Primary objective: To determine the range of translational and rotational traction that exists in cleated footwear of athletes, on the surface of play in Canadian high school football.
Research design: field study.
Methods and procedures: The shoes of 106 athletes were tested on the field of play using a portable robotic testing machine. The machine measured translational and rotational traction on all shoes. Shoes were compared based on their shape, wear and cleat arrangement; fin, edge, stud.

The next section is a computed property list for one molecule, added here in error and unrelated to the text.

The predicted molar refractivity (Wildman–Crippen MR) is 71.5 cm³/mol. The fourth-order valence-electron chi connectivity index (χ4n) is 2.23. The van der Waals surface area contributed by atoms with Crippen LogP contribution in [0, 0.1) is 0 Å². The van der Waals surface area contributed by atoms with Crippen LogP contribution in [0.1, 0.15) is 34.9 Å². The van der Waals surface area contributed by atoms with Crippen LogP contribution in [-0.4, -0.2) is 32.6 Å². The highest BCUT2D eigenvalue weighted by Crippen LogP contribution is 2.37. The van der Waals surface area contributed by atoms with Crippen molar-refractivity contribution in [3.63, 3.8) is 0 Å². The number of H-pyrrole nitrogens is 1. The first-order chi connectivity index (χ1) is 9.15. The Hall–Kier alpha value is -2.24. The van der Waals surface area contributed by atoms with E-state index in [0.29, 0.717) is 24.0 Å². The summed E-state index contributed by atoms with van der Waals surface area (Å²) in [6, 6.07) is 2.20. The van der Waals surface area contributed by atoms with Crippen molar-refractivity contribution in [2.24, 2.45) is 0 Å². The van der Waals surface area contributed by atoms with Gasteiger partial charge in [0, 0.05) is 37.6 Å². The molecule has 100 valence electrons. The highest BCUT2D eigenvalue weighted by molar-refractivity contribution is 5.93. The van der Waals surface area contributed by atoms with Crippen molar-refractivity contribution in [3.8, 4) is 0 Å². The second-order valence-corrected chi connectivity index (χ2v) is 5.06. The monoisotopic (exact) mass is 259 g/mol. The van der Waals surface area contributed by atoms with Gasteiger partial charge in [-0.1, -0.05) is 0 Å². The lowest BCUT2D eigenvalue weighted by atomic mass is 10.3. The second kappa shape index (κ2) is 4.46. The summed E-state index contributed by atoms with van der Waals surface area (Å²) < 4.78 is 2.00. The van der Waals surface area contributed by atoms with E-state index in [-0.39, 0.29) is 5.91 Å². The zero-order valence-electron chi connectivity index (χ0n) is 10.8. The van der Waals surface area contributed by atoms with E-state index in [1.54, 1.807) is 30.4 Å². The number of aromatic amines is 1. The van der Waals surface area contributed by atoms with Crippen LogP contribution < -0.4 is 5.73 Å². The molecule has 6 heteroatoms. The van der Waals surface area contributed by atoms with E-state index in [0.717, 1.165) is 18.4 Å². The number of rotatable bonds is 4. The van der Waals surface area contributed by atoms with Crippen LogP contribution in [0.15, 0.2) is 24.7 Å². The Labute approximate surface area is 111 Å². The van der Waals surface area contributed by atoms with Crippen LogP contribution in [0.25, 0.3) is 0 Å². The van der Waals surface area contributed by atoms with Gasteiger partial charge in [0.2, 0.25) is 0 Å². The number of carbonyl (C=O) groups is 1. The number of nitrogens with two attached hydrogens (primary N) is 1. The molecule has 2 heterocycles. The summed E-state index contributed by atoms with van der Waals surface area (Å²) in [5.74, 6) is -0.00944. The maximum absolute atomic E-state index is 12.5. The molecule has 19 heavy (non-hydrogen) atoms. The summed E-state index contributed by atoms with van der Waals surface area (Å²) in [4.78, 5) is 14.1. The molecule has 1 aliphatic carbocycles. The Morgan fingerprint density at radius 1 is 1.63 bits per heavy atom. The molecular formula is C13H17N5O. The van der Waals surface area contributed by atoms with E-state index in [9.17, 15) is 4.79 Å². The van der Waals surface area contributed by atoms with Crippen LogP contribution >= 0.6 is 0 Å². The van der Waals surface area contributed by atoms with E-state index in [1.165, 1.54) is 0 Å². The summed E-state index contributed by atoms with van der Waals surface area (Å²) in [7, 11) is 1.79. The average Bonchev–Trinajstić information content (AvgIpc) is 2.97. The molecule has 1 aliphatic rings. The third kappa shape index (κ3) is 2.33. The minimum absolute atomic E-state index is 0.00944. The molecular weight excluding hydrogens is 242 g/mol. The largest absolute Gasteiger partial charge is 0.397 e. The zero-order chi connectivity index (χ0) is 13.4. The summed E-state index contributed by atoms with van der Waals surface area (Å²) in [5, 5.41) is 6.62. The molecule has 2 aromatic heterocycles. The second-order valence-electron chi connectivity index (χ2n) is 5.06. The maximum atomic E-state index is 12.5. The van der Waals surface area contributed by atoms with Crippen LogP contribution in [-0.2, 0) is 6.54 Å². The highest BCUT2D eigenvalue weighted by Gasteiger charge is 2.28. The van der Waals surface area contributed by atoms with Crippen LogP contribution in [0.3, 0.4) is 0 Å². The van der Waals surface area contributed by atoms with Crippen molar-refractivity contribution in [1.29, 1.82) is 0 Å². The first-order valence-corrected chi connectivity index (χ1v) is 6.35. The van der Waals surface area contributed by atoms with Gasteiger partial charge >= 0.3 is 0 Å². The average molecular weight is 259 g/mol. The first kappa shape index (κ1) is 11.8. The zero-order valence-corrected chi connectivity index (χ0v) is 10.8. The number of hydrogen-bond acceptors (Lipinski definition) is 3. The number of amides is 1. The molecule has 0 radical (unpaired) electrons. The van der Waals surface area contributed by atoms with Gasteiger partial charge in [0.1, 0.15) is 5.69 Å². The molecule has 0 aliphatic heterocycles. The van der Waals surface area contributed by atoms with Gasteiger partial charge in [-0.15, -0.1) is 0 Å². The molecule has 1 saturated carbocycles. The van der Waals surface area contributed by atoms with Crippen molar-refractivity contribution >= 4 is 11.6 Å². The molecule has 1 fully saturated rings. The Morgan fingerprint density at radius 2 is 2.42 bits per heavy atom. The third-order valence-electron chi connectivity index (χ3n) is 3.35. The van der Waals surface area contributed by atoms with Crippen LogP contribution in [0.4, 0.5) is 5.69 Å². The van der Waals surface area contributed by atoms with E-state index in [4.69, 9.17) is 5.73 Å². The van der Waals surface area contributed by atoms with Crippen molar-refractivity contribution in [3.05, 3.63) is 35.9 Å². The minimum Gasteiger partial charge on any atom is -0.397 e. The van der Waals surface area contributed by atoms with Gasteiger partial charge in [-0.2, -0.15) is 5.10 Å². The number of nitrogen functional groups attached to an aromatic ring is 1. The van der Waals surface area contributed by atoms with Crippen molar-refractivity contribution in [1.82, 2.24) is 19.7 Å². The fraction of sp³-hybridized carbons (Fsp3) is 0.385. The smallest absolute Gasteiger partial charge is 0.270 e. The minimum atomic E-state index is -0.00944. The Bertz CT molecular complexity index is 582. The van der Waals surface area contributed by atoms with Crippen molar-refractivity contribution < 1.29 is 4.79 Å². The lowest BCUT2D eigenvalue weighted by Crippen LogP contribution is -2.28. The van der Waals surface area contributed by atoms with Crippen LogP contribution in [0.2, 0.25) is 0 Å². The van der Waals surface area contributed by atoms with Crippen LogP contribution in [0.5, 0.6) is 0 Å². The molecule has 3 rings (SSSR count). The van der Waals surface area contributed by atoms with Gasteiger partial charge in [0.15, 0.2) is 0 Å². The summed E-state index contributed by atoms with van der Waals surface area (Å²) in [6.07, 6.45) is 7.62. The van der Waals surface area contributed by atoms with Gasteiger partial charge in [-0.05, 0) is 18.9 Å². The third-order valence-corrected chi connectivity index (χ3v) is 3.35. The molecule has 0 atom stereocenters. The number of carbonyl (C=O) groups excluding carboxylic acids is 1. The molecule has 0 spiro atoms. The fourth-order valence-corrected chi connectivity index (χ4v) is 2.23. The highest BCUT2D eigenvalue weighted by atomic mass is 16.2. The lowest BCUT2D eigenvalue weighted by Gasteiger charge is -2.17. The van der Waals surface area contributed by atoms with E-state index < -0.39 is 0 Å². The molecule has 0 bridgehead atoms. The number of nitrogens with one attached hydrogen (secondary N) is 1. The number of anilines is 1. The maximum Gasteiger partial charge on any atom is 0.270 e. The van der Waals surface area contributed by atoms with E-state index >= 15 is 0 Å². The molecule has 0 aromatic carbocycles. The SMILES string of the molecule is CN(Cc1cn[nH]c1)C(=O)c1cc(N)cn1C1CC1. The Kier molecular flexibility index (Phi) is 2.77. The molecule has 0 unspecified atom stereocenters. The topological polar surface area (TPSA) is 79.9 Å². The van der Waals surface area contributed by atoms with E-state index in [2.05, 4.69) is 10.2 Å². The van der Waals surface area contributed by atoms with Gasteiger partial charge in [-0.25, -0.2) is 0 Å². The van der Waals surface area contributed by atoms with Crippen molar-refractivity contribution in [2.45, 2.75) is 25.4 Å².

Main outcome and results: Translational and rotational traction ranged from 0.49 to 1.01 and 15.1 to 57.2 Nm, respectively. fin shoes had significantly lower rotational traction compared to both the edge and stud shoe. Wear resulted in large variability of the cleated traction.
Conclusions: The influence of wear has been shown to affect footwear traction, and must be taken into account. Therefore more accurate estimates of traction may occur when testing is completed using players' actual footwear.